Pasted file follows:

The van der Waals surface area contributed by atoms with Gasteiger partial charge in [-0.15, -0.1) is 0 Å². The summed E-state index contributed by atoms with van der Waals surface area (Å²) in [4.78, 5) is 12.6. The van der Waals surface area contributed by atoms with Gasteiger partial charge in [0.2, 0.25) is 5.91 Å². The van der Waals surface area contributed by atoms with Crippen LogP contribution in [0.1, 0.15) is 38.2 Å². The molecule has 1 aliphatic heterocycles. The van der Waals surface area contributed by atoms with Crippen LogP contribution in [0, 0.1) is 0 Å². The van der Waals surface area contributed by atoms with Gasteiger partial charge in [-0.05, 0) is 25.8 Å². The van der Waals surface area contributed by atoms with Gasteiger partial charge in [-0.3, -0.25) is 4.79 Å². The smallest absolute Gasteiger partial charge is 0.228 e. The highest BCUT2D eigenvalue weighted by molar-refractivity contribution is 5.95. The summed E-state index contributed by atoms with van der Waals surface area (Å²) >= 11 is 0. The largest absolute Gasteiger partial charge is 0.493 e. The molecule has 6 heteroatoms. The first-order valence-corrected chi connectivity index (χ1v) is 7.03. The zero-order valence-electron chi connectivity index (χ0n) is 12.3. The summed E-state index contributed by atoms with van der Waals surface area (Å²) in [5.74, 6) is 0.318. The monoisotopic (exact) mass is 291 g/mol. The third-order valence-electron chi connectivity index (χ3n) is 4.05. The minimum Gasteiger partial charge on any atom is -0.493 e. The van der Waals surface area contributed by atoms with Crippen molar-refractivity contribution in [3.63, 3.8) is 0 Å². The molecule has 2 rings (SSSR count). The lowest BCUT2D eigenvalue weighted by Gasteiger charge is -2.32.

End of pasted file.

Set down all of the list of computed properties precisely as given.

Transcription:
The van der Waals surface area contributed by atoms with Gasteiger partial charge in [-0.15, -0.1) is 0 Å². The summed E-state index contributed by atoms with van der Waals surface area (Å²) in [4.78, 5) is 12.6. The van der Waals surface area contributed by atoms with Gasteiger partial charge in [0.2, 0.25) is 5.91 Å². The van der Waals surface area contributed by atoms with Crippen LogP contribution in [0.1, 0.15) is 38.2 Å². The molecule has 1 aliphatic heterocycles. The van der Waals surface area contributed by atoms with Crippen LogP contribution in [0, 0.1) is 0 Å². The van der Waals surface area contributed by atoms with Gasteiger partial charge in [-0.05, 0) is 25.8 Å². The van der Waals surface area contributed by atoms with Gasteiger partial charge in [-0.3, -0.25) is 4.79 Å². The smallest absolute Gasteiger partial charge is 0.228 e. The highest BCUT2D eigenvalue weighted by molar-refractivity contribution is 5.95. The summed E-state index contributed by atoms with van der Waals surface area (Å²) >= 11 is 0. The largest absolute Gasteiger partial charge is 0.493 e. The molecule has 6 heteroatoms. The first-order valence-corrected chi connectivity index (χ1v) is 7.03. The zero-order valence-electron chi connectivity index (χ0n) is 12.3. The summed E-state index contributed by atoms with van der Waals surface area (Å²) in [5.74, 6) is 0.318. The monoisotopic (exact) mass is 291 g/mol. The third-order valence-electron chi connectivity index (χ3n) is 4.05. The minimum Gasteiger partial charge on any atom is -0.493 e. The van der Waals surface area contributed by atoms with Crippen molar-refractivity contribution in [3.63, 3.8) is 0 Å². The molecule has 2 rings (SSSR count). The lowest BCUT2D eigenvalue weighted by Gasteiger charge is -2.32.